Whenever entered in the "Late Great Chevy" shows in Southern California, it has always won first prize. A large photo of this car appears on pages 12-13 of Robert Genat’s book Chevrolet in the Sixties (Motorbooks International, 1997). They couldn’t find a 1960 as nice, so they asked to use mine (without popping the hood and looking underneath, the only differences between 1959 and 1960 are the carpets, seat seams and the Red and Blue bars on the dash behind the sissy bar -- Motorbooks didn't show an interior shot). See the last photo below.

Here are the car's numbers:


Part Number  Date Code  Date Notes
Car Assembly Date J59S100336 # 336 Sept. 22, 1958 Sept. 58 total was 409
Engine Padstamp   F905CS Sept. 5, 1958 290 HP Fuel Injection
Engine Block 3756519 H288 Aug. 28, 1958  
Left Head 3755550 G248 July 24, 1958  
Right Head 3755550 G288 July 28, 1958  
Water Pump 3736493     Undated
Fuel Injection Unit 7014900R G8 July 1958 290HP
Left Exhaust 3749965 F28 July 28  
Right Exhaust 3750556 A10 Jan. 1 Undrilled heat riser
Distributor 1110914 8G15 July 15, 1958 FI - Tach drive
Ignition Coil 1115107     Original Fuel Inj. Coil
Generator 1102059 8G22 July 22, 1958 4" pulley
Starter 1107664 8H15 Aug. 15, 1958  
Fuel Pump 5594656     AC 4656
Voltage Regulator 1119002C 8F June 1958 35 amps
Radiator 3141674 8F June 1958 Copper
Transmission Assy.   WG3082 July 30, 1958 Second shift
Trans. Maincase T10-1 6-17 June 17 Cast iron
Trans. Tailhousing T10-7A 6/20/1958 June 20, 1958 Aluminum
Trans. Sidecover T10-148A     Undated
Differential Assy. 4.11 ratio   Aug. 18, 1958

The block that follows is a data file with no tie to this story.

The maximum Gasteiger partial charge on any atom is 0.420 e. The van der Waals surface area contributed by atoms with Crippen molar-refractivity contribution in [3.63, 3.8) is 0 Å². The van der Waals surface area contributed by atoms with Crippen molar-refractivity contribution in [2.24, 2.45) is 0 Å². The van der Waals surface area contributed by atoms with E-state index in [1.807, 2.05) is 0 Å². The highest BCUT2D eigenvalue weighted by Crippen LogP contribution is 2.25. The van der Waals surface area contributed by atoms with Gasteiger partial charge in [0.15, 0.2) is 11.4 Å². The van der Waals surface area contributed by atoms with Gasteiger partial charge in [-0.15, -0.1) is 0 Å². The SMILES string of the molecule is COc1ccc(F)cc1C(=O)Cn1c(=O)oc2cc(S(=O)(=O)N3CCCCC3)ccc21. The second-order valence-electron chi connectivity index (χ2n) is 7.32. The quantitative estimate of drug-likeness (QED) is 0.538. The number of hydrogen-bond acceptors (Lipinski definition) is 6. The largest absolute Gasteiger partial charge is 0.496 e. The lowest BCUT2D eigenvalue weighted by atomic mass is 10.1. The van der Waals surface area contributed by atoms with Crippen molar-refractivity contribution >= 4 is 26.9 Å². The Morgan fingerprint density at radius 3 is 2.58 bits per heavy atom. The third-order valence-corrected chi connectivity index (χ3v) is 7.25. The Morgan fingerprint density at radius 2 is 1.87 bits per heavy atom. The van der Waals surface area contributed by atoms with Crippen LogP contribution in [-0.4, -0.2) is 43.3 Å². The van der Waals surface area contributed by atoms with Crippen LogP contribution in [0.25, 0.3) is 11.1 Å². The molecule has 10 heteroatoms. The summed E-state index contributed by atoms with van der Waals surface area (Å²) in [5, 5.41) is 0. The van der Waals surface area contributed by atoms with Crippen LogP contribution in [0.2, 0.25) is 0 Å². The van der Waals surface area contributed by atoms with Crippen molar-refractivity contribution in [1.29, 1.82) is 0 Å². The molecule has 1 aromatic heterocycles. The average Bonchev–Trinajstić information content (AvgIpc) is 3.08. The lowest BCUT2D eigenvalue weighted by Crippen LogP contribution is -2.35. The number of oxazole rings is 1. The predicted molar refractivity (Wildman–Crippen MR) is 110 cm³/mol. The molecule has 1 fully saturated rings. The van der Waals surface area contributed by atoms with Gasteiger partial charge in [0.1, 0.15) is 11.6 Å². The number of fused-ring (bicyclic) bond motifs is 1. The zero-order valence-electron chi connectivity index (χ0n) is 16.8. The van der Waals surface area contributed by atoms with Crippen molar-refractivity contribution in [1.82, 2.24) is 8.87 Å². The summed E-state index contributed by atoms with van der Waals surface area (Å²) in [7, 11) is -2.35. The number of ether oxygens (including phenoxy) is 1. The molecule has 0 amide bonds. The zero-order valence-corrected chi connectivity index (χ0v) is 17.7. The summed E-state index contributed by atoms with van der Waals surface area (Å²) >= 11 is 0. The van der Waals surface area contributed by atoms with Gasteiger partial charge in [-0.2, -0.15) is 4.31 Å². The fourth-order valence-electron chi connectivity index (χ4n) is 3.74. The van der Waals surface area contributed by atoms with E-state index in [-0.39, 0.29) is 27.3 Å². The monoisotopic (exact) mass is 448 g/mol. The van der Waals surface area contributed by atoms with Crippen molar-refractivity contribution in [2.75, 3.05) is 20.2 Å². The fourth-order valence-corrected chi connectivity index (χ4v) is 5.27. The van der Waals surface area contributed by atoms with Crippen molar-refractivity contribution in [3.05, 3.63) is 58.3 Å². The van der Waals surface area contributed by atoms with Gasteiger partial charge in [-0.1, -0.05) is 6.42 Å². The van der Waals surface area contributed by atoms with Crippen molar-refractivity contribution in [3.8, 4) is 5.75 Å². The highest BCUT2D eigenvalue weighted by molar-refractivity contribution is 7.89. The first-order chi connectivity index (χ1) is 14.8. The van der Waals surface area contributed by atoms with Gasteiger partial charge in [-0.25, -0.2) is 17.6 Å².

Differential Case 3743833P G18 July 1, 1958 Positraction
Rear Springs 3748143 15 E8 May 15, 1958 RPO 684, 5 leaves
Windshield   TN Aug. 1958  
Left Window   UN July 1958  
Right Window   UN July 1958  
Soft Top Window   8-8 Aug. 1958 Top is Black
Clock   7/1/1958 July 1, 1958 Rubberstamp
Master Cylinder 5456022 E8 May 1958  
Horn Relay 1116781     ID 781
Wiper Motor 5044266     Rubberstamp gone

I found this car in 1987 under a tarpaulin in a San Diego backyard. By 1990, the car was correctly restored and ready for Top-Flight judging. Over two years and a lot of money later, it received two Chapter Top Flights before the Disneyland National in 1991, where it won another Top Flight and was autographed by Zora Arkus-Duntov and his wife Elfi. At the National it got a 98.2 (with a point for distance driven). The windshield washer incident (mentioned below) and extras left in the ash tray (screws) and glove box (extra papers), cost 0.5, so I had been on top of things, the National score would have been 98.7 

The body and paint are still immaculate. The paint is all lacquer as correct for this era. No enamel or clear-coat. The interior, engine compartment, and final detailing were done by Dan Holstein (then the NCRS 1958-60 National Judging Chairman). There are very few repro parts except for the interior, fan belt, and hoses -- and the repro soft top was installed by Tom Crockett of Hemet, CA. Only the best worked on this car. The White hard top is with Mike Scott of Corvette Corrections having new, date-coded Plexiglas installed. It has a Turquoise headliner. 

At the NCRS National at Disneyland in 1991, the mechanicals (engine, engine compartment, transmission, chassis, rear axle, heater, etc.) received 1,123 out of 1,140 points for originality. Too original -- that morning the pumping disk in the windshield washer cracked in two when we were testing the car for judging. Minus 15 points on operation!